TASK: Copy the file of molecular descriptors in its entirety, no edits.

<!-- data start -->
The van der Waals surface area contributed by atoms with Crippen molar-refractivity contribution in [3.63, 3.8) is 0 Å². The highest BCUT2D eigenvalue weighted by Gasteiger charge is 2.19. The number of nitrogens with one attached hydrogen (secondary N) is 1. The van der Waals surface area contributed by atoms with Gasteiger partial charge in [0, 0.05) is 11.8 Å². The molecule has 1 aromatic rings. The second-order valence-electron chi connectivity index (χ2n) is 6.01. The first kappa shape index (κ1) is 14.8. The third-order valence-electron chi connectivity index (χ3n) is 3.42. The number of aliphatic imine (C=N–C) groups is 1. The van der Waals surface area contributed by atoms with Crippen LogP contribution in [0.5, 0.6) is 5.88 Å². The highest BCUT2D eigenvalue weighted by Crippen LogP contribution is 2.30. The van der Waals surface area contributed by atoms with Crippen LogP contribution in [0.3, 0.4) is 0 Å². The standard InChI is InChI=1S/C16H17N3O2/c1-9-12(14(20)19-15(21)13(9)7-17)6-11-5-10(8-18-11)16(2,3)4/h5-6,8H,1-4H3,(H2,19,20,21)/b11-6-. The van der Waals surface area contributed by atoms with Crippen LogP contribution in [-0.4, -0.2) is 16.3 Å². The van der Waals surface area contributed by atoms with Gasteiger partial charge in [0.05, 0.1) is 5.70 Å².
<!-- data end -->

The van der Waals surface area contributed by atoms with Crippen molar-refractivity contribution in [3.63, 3.8) is 0 Å². The highest BCUT2D eigenvalue weighted by Gasteiger charge is 2.19. The number of nitrogens with one attached hydrogen (secondary N) is 1. The van der Waals surface area contributed by atoms with Gasteiger partial charge in [0, 0.05) is 11.8 Å². The molecule has 1 aromatic rings. The second-order valence-electron chi connectivity index (χ2n) is 6.01. The first kappa shape index (κ1) is 14.8. The third-order valence-electron chi connectivity index (χ3n) is 3.42. The number of aliphatic imine (C=N–C) groups is 1. The van der Waals surface area contributed by atoms with Crippen LogP contribution in [0.5, 0.6) is 5.88 Å². The highest BCUT2D eigenvalue weighted by Crippen LogP contribution is 2.30. The van der Waals surface area contributed by atoms with Crippen LogP contribution in [0.3, 0.4) is 0 Å². The standard InChI is InChI=1S/C16H17N3O2/c1-9-12(14(20)19-15(21)13(9)7-17)6-11-5-10(8-18-11)16(2,3)4/h5-6,8H,1-4H3,(H2,19,20,21)/b11-6-. The van der Waals surface area contributed by atoms with Crippen LogP contribution in [-0.4, -0.2) is 16.3 Å². The van der Waals surface area contributed by atoms with Gasteiger partial charge in [0.05, 0.1) is 5.70 Å².